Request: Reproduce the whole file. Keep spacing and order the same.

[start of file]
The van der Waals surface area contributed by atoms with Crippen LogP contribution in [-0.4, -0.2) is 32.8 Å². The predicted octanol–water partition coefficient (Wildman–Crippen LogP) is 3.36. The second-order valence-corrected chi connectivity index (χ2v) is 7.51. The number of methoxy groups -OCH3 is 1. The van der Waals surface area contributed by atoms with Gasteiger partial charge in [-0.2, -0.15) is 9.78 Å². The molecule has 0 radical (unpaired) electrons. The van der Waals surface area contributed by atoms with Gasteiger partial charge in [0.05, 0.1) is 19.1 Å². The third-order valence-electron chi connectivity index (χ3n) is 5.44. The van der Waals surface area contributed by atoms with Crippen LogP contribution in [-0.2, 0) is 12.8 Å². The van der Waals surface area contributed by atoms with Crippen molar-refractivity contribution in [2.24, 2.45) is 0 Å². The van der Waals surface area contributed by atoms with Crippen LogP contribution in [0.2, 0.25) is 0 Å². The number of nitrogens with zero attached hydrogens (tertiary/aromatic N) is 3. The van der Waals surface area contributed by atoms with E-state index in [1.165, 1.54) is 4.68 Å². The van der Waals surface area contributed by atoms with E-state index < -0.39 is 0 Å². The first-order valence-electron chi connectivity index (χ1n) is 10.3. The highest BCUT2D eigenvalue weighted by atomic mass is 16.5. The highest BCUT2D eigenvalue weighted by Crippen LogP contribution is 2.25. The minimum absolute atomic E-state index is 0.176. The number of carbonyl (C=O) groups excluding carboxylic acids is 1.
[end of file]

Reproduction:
The van der Waals surface area contributed by atoms with Crippen LogP contribution in [-0.4, -0.2) is 32.8 Å². The predicted octanol–water partition coefficient (Wildman–Crippen LogP) is 3.36. The second-order valence-corrected chi connectivity index (χ2v) is 7.51. The number of methoxy groups -OCH3 is 1. The van der Waals surface area contributed by atoms with Gasteiger partial charge in [-0.2, -0.15) is 9.78 Å². The molecule has 0 radical (unpaired) electrons. The van der Waals surface area contributed by atoms with Gasteiger partial charge in [0.05, 0.1) is 19.1 Å². The third-order valence-electron chi connectivity index (χ3n) is 5.44. The van der Waals surface area contributed by atoms with Crippen LogP contribution in [-0.2, 0) is 12.8 Å². The van der Waals surface area contributed by atoms with Crippen molar-refractivity contribution in [2.24, 2.45) is 0 Å². The van der Waals surface area contributed by atoms with Crippen LogP contribution in [0.2, 0.25) is 0 Å². The number of nitrogens with zero attached hydrogens (tertiary/aromatic N) is 3. The van der Waals surface area contributed by atoms with E-state index in [1.165, 1.54) is 4.68 Å². The van der Waals surface area contributed by atoms with E-state index < -0.39 is 0 Å². The first-order valence-electron chi connectivity index (χ1n) is 10.3. The highest BCUT2D eigenvalue weighted by atomic mass is 16.5. The highest BCUT2D eigenvalue weighted by Crippen LogP contribution is 2.25. The minimum absolute atomic E-state index is 0.176. The number of carbonyl (C=O) groups excluding carboxylic acids is 1.